Motion derived from clutch and brake assembly 40 is also conveyed as by a connection 44 to a gear and rack 46 to provide stepwise advances of the rack at the same intervals. A link 48 connects the rack 46 to a second rack 50 driving a gear and a pulley 52 controlling the motion of another flexible, inextensible belt 54 connected as at 56 to the slidable copy table 58. The pivot or fulcrum of link 48 is adjustable by reason of the fact that the pivot is on a movable carriage 60 whose lateral position can be manually adjusted to select the amount of table travel obtained for each rotation of shaft 20 and cylinder 26.
Shaft 20 extends also to the other side of drive wheel 22, and there carries the optical tone wheel 62 cooperating with the light source 64 and photocell 66 shown as positionable, by hand lever 68, in any desired radial position with respect to the tone wheel. A geared cam and switch 76 provide for phase selection as to the output from the tone wheel 62, to produce dot stagger between successive lines of dots on the reproduction sheet.
A coupling 70 permits a shaft 72 to be disengaged from shaft 20 when it is desired to scan a particular copy region as in adjusting the machine in preparation for making a reproduction, but the coupling, disengageable by hand lever 74, is always engaged during operation of the machine. Shaft 72, when rotated, turns the cam 78 which controls the motion of the optical scanner which analyzes the original material of copy line by line in a manner already fully described in application Serial No. 428,606 mentioned above. The scanner mechanism will not further be described herein, since its details form no essential part of the present invention.
With the above general description in mind, the constructional details can readily be followed in Figs. 2. and 3, which taken together show the complete machine as above described. To permit a legible scale, Figs. 2 and 3 have been placed on separate sheets, which can readily be assembled together for a complete view.
Fig. 2 shows the drive motor 10 and belts 12 and 14, as well as pulley 16, a portion of pulley '18, and toothed drive wheel 22 and its control rod 24 pivoted at 80. To follow the general order of description employed in Fig. l, the reader should now turn to Fig. 3, which illustrates the right hand part of shaft 20, the clutch cam 33 and its switch 82, brake cam 35 and its switch 84, the step advance cam 32, and cylinder 26 with its associated parts. Follower lever 34 is here shown as cooperating with position steps, of which one is designated 86, mounted on a turret controlled by hand lever 92 to select the amount of oscillation of lever 34 and hence the magnitude of each step of the carriage travel.
Fig. 3 further illustrates the connection between first lever 34 and second lever 38, comprising a push rod 94 between the bottom leg of L-shaped lever 34 and the end of lever 38. A compression spring 96 urges lever 38 in the clockwise direction (the spring bearing against a fixed part of the machine frame), except when lever 38 is raised (counter-clockwise) by lever 34 driven from cam 32. The hand control 92 selects a desired stop 86 to establish the forward travel limit of 34, and hence controls the amount of travel of carriage 28 for each rotation of the cylinder 26, and thereby the fineness or coarseness of the screen in one direction; namely the direction of carriage travel. The fineness of screen in the penpendicular direction will be selected by the frequency of the tone or screen signals with which the photocell signals are modulated.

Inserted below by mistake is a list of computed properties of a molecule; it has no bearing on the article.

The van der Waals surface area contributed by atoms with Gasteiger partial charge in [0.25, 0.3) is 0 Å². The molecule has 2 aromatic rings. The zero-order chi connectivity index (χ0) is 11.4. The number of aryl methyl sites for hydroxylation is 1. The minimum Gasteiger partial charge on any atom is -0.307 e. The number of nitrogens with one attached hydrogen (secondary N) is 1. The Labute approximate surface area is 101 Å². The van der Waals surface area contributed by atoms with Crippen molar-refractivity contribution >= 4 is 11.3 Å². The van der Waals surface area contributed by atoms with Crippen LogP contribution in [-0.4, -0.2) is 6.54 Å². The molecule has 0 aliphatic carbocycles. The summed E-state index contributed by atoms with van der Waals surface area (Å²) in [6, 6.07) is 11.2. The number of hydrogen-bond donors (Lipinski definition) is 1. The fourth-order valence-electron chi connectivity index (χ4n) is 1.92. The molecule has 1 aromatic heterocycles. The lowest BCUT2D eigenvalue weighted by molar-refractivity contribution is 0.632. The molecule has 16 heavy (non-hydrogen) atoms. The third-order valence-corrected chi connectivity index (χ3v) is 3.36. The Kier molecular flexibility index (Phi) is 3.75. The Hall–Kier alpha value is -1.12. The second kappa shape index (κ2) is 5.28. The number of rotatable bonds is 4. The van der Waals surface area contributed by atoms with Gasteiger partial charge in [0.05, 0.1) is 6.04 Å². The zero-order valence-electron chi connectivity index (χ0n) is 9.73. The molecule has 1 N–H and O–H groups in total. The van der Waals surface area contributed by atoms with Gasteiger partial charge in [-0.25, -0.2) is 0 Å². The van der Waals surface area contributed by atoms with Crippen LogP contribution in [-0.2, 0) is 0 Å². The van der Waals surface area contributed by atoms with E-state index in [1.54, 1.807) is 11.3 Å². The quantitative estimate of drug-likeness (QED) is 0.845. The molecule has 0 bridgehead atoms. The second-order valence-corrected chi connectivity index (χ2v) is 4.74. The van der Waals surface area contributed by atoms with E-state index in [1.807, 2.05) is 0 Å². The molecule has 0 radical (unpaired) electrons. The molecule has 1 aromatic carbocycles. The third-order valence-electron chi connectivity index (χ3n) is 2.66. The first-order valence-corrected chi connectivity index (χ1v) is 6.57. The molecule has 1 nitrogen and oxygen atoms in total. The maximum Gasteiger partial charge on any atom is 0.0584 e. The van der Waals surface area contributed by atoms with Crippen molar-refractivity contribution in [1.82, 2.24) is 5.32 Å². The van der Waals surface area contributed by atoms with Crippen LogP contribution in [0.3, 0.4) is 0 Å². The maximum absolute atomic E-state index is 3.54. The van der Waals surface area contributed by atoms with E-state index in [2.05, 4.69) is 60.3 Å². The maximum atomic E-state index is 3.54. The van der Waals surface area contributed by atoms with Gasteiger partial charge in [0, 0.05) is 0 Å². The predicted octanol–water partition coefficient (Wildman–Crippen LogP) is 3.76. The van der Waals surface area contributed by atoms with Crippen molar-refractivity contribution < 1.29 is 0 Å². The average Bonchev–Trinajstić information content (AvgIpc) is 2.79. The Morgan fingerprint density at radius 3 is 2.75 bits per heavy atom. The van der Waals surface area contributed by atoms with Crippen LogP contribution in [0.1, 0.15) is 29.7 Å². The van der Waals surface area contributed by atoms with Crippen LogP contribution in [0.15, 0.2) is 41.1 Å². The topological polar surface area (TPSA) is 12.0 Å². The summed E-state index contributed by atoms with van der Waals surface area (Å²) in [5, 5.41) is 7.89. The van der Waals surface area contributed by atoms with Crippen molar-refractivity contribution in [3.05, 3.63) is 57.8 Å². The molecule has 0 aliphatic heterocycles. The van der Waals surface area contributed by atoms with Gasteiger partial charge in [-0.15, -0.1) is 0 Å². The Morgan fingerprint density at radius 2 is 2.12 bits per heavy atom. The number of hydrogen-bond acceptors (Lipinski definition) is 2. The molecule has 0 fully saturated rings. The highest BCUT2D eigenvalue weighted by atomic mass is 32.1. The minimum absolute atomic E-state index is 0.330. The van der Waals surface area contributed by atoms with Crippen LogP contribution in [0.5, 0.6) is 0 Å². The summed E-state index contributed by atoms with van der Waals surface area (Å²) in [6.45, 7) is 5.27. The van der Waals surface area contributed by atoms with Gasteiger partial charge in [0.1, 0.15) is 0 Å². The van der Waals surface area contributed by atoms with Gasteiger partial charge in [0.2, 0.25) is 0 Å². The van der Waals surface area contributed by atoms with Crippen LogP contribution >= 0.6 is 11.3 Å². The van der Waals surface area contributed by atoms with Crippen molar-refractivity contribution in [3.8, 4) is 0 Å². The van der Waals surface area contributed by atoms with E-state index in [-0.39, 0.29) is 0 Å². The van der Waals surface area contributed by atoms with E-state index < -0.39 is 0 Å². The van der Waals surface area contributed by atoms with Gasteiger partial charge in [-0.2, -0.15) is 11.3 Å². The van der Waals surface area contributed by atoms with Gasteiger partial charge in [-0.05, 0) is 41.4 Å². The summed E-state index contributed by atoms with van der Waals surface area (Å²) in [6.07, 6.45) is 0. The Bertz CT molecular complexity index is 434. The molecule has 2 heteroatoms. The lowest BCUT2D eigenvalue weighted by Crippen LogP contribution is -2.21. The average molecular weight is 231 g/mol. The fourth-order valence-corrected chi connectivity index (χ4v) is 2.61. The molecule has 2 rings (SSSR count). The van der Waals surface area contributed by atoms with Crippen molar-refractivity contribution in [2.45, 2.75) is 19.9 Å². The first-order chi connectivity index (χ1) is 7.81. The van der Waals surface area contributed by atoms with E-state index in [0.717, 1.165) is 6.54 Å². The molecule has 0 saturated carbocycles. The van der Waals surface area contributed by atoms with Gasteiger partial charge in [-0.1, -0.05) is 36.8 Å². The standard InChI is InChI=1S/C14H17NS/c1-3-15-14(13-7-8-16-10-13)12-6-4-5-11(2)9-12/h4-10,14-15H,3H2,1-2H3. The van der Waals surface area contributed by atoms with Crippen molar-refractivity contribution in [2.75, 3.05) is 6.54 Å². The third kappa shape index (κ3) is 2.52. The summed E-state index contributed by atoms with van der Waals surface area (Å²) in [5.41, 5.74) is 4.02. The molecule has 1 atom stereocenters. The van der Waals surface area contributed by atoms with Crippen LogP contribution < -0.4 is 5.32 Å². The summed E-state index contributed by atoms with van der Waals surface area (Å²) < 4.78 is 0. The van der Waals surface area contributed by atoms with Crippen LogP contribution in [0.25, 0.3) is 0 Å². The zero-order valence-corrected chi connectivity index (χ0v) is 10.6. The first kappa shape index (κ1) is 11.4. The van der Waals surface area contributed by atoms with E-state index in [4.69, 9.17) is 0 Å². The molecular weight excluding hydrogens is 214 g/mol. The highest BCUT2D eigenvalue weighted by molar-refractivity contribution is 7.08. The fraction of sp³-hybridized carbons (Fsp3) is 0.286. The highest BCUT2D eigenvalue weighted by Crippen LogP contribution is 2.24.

So far, the means by which rotation of the cylinder shaft rotates second lever 38 a small amount for each shaft rotation has been described. Referring now again to Fig. 2, lever 38 is fixed to and rotates the housing 98 of a conventional magnetic clutch, which when energized, clutches to the belt pulley 100 and hence drives the belt pulley a slight amount counter-clockwise, as indicated by the arrow on belt 30, each time lever 38 is raised. A conventional magnetic brake -2 is secured to the machine frame and, when energized, holds the belt pulley stationary because the movable plate 103 of the brake is connected through a hollow shaft (not shown) to the belt pulley 100. The switches 82 and 84 of Fig. 3 are connected to control the brake and clutch so that whenever the clutch is de-energized, the brake is energized. Thus all retrograde motion of the belt pulley is absolutely prevented, and the parts are maintained in a stressed condition, just as in the case of a lead screw drive, to eliminate errors due to looseness or play.
Fig. 4 shows graphically the time relationship between the cylinder rotation, the position of advance cam 32, and the energization of the clutch and brake. -It will be seen that the advance cam raises lever 38 (via lever 34) only during passage of the cylinder clamp area past the transducer, as indicated at A, and that clutch 100 is energized as at B'well in advance of this time. Moreover, the brake 102 is de-energized (point C somewhat in advance of the arrival of the clamp bar area at the transducer. The reason for the energization of the brake and clutch ahead of the inst-ants corresponding to carriage travel is that in this way the magnetic flux build-up times of these elements are rendered immaterial. The clutch is energized well ahead of the commencement of rotation of lever 38 (point B), and the brake is energized well ahead (point D) of the turning off of current to the clutch, at point B.